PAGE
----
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The Problem With The Term Full Detail



Detail? Full Detail? I want a Full Detail!

I would like to share some of the requests I have had when a potential customer asked for a full detail:

  1. “I am looking for a full detail?  You use a clay bar right?”
  2. “Full detail.  I just want the outside washed?”
  3. “Just a good vacuum of the interior.”
  4. “The last detailer didn’t do the cupboard and crevices.”
  5. “Polish and maybe a sealant.”
  6. “Just the carpet and seats shampooed.”
  7. “The seats will need to be taken out.”

All of these requests started with a phone inquiry asking for a price for a Full Detail (terms I do not use).  I have had a full detail inquiry turn into a multiple polishing step paint correction, headlight restoration, interior clean, and 1-year ceramic coating application.  Although I hope you see the issue here, many of these potential customers are genuine and can only describe what a detail is by their own experience.

You are not alone customers!  When professional detailers ask each other how long it takes to perform a Full Detail, answers range from 1 hour to multiple days.  These answers often spark a furious debate amongst professionals as to what a Full Detail really is.

Customers are looking for a service in an industry with very little regulation or standardization on service offerings (including quality expectations), safe product use (for the car long-term), and pricing.  If the word detail can be the cause of misunderstanding and confusion, imagine the disappointment the use of a generic term like Full Detail has.

Communication is king!  I said it before and I will say it again.  Not all detailing is the same, and that is okay!   I have never begrudged anyone for not being interested in my services.  Oftentimes mutual frustration can easily be prevented with better overall communication from all parties, and more thoughtful advertisement of services.  I do believe the still widely accepted terms ‘full’ and ‘complete’ are a major source of the problem with customer disappointment and business owner frustration.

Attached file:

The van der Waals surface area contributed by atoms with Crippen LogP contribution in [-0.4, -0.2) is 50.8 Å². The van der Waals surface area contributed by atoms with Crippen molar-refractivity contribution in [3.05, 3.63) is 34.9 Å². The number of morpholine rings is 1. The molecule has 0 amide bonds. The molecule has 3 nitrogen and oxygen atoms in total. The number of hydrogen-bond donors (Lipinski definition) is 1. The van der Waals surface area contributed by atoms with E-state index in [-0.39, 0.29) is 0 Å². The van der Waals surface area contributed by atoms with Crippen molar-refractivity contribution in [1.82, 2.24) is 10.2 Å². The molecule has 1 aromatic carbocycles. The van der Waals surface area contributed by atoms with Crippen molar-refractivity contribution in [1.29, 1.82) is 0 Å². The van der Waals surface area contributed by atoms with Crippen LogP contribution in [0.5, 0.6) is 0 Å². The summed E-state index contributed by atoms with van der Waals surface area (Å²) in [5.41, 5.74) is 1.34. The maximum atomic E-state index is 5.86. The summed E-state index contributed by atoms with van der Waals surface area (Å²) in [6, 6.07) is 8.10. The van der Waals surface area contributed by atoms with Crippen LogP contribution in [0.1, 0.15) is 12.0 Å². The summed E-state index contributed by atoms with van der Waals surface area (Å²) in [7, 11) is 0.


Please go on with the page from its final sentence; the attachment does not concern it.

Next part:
Professionals reading this article with exuberance, I have a message for you as well.  It is YOUR RESPONSIBILITY to COMMUNICATE what kind of business offering you have.  If you are not in an ideal situation to discuss options with every potential client what your service offering includes, or excludes, I highly suggest reevaluating your language use.  Words like PERFECT and FULL can create future unsatisfying experiences for you and the customer because they are the subject of misinterpretation.  As detailers (myself included) we have to remind ourselves that prospective customers do not know the process or terminology of what is happening to their car when it is in our possession.

Good communication includes asking questions about problem areas of their car and what they did not like about previous detailing services.  Communication also means saying you may not be the right fit for someone, instead of setting you and the customer up for disappointment.

Many people ask why I require in-person consultations.  From my perspective, it is to protect myself and also to set good mutually agreed-upon expectations.  Also, it is meant to protect the consumer from his or herself.  I often talk people down from services that they initially want but realize later they do not need.  I find potential solutions to problem areas they may not realize existed or could be fixed.  There is nothing better for both sides,  shaking someone’s hand and looking over a car together.

Although it may be unrealistic to have 30 minute, in-person consultations with your customers, there are additional ways to be on the same page with customers.  Do your best to limit or refrain from using generic terms.  If a potential customer asks for a full detail repeatedly, ask them what they think a full detail is.  If you are someone looking for a detail, treat being asked exploratory questions as a positive sign a business owner cares and is not just trying to take your money.